Care Needed With Indemnity Clauses


What is an indemnity clause?

In the construction world an indemnity clause is one which reallocates liability or risk for third party claims between Employer and Contractor or between Contractor and Sub-Contractor. In PFI contracts they exist throughout the contractual chain - between the Authority and the project company and between the project company and the facilities management contractor.

How does an indemnity clause operate?

Take two examples of indemnity clause wording:-


A agrees to indemnify B against any claims, damages, costs, howsoever arising out of the non-performance of the heating system...




A agrees to indemnify B for any loss or damage suffered by B as a result of any act, omission or negligence of A.


These are two very different indemnity clauses with different effects.


The first would appear, on a plain reading, to be an indemnity clause which operates regardless of fault on either party, i.e. the party granting the indemnity or the party in receipt of the same (the indemnitee). Do the words “howsoever arising” mean that this clause would be interpreted so broadly that regardless of the cause of the non-performance of the heating system, A has to indemnify B for any losses that might arise as a result? What if the reason for the non-performance of the heating system is, in fact, the negligent maintenance of the same by B? Would the indemnity clause still operate? This is contrasted with the wording of the second example where the indemnity covers much narrower circumstances.


In the first example, as indemnity clauses are treated as a brand of exemption clauses they are interpreted strictly against the party in whose favour they operate, the clause would be interpreted in favour of the indemnitee. In Smith v- UMB Chrysler (Scotland) Limited 1978 1WLR 165 HL the Court had to consider whether an indemnity clause could be operated in the face of a negligent indemnitee. Chrysler relied upon an indemnity clause within a contract they had for maintenance of its electrical equipment whereby an electrical fitter employed by the maintenance company was seriously injured as a result of negligence on the part of Chrysler. The fitter sued Chrysler which brought in the maintenance company. The wording of the indemnity was “the supplier (the maintenance contractor) will keep the purchaser (Chrysler) indemnified against:... (b) any liability, loss, claim or proceedings whatsoever under statute or common law...”.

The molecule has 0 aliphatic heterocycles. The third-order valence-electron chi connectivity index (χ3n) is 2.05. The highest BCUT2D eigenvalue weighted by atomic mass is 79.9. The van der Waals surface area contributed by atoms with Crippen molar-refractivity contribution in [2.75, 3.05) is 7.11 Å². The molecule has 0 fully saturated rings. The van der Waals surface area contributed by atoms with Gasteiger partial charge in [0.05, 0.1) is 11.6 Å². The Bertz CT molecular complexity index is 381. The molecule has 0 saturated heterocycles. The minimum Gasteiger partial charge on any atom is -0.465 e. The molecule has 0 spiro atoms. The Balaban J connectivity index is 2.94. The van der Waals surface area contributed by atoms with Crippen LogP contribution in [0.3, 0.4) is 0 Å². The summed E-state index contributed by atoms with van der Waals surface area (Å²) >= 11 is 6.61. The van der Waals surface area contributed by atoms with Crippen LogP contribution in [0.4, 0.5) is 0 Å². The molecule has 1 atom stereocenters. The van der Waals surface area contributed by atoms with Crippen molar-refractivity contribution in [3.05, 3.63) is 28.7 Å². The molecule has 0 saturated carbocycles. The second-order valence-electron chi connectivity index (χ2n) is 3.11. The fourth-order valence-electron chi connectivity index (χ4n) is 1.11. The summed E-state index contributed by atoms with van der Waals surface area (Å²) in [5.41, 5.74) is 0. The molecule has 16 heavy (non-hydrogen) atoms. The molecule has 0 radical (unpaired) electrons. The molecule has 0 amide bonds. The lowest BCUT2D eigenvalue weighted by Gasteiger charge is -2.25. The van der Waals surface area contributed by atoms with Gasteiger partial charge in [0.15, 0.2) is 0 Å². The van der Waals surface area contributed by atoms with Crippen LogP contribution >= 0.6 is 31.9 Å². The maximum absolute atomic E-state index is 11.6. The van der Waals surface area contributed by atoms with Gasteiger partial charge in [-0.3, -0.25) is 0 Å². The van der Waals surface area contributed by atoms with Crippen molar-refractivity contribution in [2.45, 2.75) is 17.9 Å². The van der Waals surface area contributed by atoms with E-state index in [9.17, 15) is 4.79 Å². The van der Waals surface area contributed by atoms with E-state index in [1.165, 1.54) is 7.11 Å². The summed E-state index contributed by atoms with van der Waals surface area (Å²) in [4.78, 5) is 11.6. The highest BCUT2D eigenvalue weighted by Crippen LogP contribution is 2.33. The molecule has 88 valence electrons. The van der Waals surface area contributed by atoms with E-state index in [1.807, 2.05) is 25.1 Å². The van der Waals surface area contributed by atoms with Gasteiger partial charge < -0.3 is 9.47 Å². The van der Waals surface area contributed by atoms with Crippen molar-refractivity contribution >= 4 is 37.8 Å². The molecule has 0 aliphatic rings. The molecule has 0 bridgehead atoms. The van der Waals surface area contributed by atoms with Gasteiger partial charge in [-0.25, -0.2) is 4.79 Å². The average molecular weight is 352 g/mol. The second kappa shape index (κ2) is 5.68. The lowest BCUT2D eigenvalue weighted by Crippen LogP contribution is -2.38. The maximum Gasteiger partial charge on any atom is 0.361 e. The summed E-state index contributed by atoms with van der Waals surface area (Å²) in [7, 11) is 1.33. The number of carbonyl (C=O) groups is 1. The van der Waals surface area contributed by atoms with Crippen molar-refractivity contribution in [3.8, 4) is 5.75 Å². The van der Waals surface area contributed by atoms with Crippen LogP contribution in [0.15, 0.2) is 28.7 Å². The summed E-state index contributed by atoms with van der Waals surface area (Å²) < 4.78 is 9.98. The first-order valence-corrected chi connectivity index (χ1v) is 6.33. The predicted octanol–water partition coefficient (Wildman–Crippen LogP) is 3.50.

The House of Lords found that Chrysler could not rely upon such an indemnity as the indemnity clause did “not cover, either expressly or by necessary implication, the consequences of their own negligence.”. In doing so, they relied upon a 3-test formula which had been advanced firstly in the case of Alderslade v Hendon Laundry Ltd [1945] K.B. 18Canada Steam Ship Lines Limited v The King [1952]9 and restated in A.C. 192 as follows:-


1.If the indemnity clause contains language which expressly exempts the person in whose favour it is made from the consequence of his own negligence or those of his servants, it must be given effect to.
2.If there is no express reference to negligence, the Court must consider whether the words used are wide enough in their ordinary meaning to cover negligence on the part of the indemnitee or its servants.
3.If the words used are wide enough, the Court must then consider whether the head of damage may be based on some ground other than that of negligence. If the head of damage could be based on some ground other than negligence it will be fatal to the argument that the clause covers the consequences of negligent acts.


The Court did go on to state that the indemnity clause must be read together with all other parts of the contract to assist in establishing its meaning. If other clauses pointed to the indemnity having such a wide application that would support such an interpretation. However, in the absence of any such assistance it was necessary that the clause pass the three test formula. In Smith v UMB Chryslerwhatsoever the reference to the term “any liability, loss, claim or proceedings " (emphasis added) was considered insufficient language in itself to expressly include the consequences of a party’s own negligence.


As a result of this line of authority, the wording of indemnity clauses has become increasingly detailed. Some clauses will specifically exclude from the indemnity clause’s application any consequences arising from the negligence of the indemnitee. Others may expressly include the same. The extent to which the party granting the indemnity has agreed to obtain insurance for such risks may assist in determining the ambit of the indemnity.


To read the full article including details on recovery of claims and losses, settlement sums and the costs of successfully defending a claim, click here.


For our tips on drafting indemnity provisions click here.